Review Typhoon HDU-700 2.5" HDD Enclosure SuperSpeed USB 3.0
Typhoon's small hard drive enclosure holds 2.5-inch notebook hard drives and is fitted with a fast USB 3.0 port. In our review, we examine just how useful it is.
External 2.5-inch hard drives are a quick and easy way of expanding your notebook’s limited memory space. They are portable, but could also be used as a permanent extension to your desktop PC. You can’t always find the exact piece of equipment you want; in situations like this an empty 2.5-inch enclosure could be the solution, as it can be filled with whatever hardware you like. You can continue to use a notebook hard drive which has become too small for your purposes, or you can purchase a drive for external use in order to extend your computer’s memory or back up important data.
The aluminium casing is unobtrusive, with its silky matt finish and straightforward black colour. The panels at each end are each affixed with two screws, and are easily opened. However, you only have to remove the back panel to insert the hard drive. The hard drive is then pushed onto the connectors and held in place by them at one end, and the padded back panel at the other); it sits firmly in place and does not move about at all inside the case. We found a small flaw in the workmanship on the inside of our case, but while it was not pretty, it had no effect on functionality and it was also not visible from the outside.
We tested 2.5-inch hard drives with speeds of 5,400 rpm and 7,200 rpm, as well as an SSD. So far we have not broken the 120 MB/s maximum transfer rate barrier on USB 3.0 equipped notebooks with USB 3.0, so we also brought in a desktop computer with an MSI 880GMA-E45 motherboard, which in other tests had already shown a maximum transfer rate of 198 MB/s.
The Typhoon hard drive enclosure does not work with unformatted hard drives or SSDs, unlike the Typhoon Docking Station HDU 701. They are not recognised, and have to be formatted first using another method (desktop PC, Ultrabay, internal SATA port). Once you have taken this step, the error messages stop and the drives can be used.
The data transfer rates we recorded are of course strongly dependent on the hard drive used in each case. Normal 2.5-inch hard drives cannot currently utilise the power of the USB 3.0 port on notebooks to its full extent. See our review of the LaCie USB 3.0 Rugged for more on this. Our Toshiba MK3256GSY (7,200 rpm, 320GB) and Toshiba MK3265GSX (5,400 rpm, 320 GB) hard drives achieved maximums of 77.5 MB/s and 93.5 MB/s respectively, taking them to the upper limits of their performance.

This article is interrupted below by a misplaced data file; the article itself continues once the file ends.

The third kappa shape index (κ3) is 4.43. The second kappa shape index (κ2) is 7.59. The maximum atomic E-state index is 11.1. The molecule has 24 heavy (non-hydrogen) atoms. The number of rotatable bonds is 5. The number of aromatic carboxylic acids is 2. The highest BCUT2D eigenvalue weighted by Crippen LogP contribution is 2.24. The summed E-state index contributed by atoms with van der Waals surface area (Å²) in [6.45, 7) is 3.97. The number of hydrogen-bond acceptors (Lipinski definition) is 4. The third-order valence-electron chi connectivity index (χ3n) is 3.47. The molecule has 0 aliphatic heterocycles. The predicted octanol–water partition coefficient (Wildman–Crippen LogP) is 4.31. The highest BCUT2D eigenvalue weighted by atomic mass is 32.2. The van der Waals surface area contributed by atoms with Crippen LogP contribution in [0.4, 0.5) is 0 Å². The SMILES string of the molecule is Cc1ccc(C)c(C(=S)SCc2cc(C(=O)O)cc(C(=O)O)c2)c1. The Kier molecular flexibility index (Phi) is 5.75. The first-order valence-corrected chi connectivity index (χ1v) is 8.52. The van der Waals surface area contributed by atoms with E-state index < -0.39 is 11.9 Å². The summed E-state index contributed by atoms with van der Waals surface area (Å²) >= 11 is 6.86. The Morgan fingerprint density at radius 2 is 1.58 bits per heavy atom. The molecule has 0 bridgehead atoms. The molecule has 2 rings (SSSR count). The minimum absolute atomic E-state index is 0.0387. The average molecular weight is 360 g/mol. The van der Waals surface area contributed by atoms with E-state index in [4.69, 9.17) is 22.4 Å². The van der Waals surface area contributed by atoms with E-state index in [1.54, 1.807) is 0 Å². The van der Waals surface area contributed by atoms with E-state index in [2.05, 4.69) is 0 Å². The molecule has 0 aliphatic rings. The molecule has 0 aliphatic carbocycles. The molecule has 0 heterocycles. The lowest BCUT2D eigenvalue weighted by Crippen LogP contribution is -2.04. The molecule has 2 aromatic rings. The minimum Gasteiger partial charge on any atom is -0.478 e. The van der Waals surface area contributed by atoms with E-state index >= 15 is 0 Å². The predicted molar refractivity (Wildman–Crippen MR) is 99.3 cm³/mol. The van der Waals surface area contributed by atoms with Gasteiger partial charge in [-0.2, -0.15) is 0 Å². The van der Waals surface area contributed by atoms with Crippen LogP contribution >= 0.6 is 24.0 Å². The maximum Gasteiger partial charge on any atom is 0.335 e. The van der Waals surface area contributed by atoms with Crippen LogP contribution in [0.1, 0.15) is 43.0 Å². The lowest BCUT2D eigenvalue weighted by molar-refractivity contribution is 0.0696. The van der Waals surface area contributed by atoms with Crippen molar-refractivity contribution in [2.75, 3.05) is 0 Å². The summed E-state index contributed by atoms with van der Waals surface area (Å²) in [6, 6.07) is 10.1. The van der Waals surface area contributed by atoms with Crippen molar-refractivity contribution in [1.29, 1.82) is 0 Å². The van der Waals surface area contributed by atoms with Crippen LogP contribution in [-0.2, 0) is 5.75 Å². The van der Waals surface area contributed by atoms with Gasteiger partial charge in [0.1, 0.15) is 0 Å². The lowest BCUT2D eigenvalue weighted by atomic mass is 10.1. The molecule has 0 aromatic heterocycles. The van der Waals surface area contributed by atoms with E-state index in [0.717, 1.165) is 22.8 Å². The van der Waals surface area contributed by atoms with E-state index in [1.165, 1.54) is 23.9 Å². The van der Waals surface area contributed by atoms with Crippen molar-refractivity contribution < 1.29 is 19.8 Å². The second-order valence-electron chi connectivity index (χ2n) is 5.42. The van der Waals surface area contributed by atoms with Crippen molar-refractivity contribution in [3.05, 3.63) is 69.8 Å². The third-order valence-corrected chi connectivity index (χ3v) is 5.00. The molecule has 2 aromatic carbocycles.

We could not get a Fujitsu MHZ2160BJ G2 (7,200 rpm, 160 GB) to work at all, though it was fully functional; we had the same problem with an older Samsung HM 320JI (5,400 rpm, 320 GB). According to the manufacturers the Fujitsu needs a maximum of 5.5 Watts and the Samsung 5 Watts in the start-up phase, and this lies outside the USB 3.0 specification of 4.5 Watts (900mA at 5V). Both work perfectly with the aforementioned Typhoon USB 3.0 Docking Station and its own energy supply.
For the SSD we used a Kingston Now SNV125-S2 30 GB. To compare, this achieved over 180 MB/s in reading on the internal SATA port of a 6540b. Once built into the Typhoon casing, we achieved a maximum of 154 MB/s (reading) on the desktop PC (MSI 880GMA-E45). This means that all conventional 2.5-inch hard drives should be well catered for, without being slowed down by the Typhoon hard drive case. It is only the faster SSDs which will not be able to reach their true potential here in terms of performance. But there is not much interest anyway in using SSDs as external hard drives, because they currently come at very high prices for comparatively low storage capacities.
We could not supply any of the various hard drives with the full amount of power needed purely through USB 3.0 on the notebook. We always had to connect the additional USB 2.0 power supply in order to use the hard drives and SSDs. This was not the case for the desktop PC, as here they have apparently been somewhat more generous with the USB specifications. As we already established during our test of the Verbatim Store 'n' Go portable hard disk, when installing a hard drive you should consider not only performance criteria, but also the maximum power consumption, to ensure that it also works reliably during mobile use.
At around €30 plus shipping, direct from the manufacturer, the external Typhoon hard drive enclosure gives you the opportunity to continue to use leftover 2.5-inch hard drives, or to put together your ideal hard drive. With data transfer rates of over 150 MB/s it offers high performance, which only expensive solid state drives can utilise to its full extent. However, you have to watch out for the power consumption of the hard drives and SSDs in question, as these can sometimes need more energy in the start-up phase than the USB 3.0 specifications allow. But this is certainly not the fault of Typhoon, who have done everything correctly here.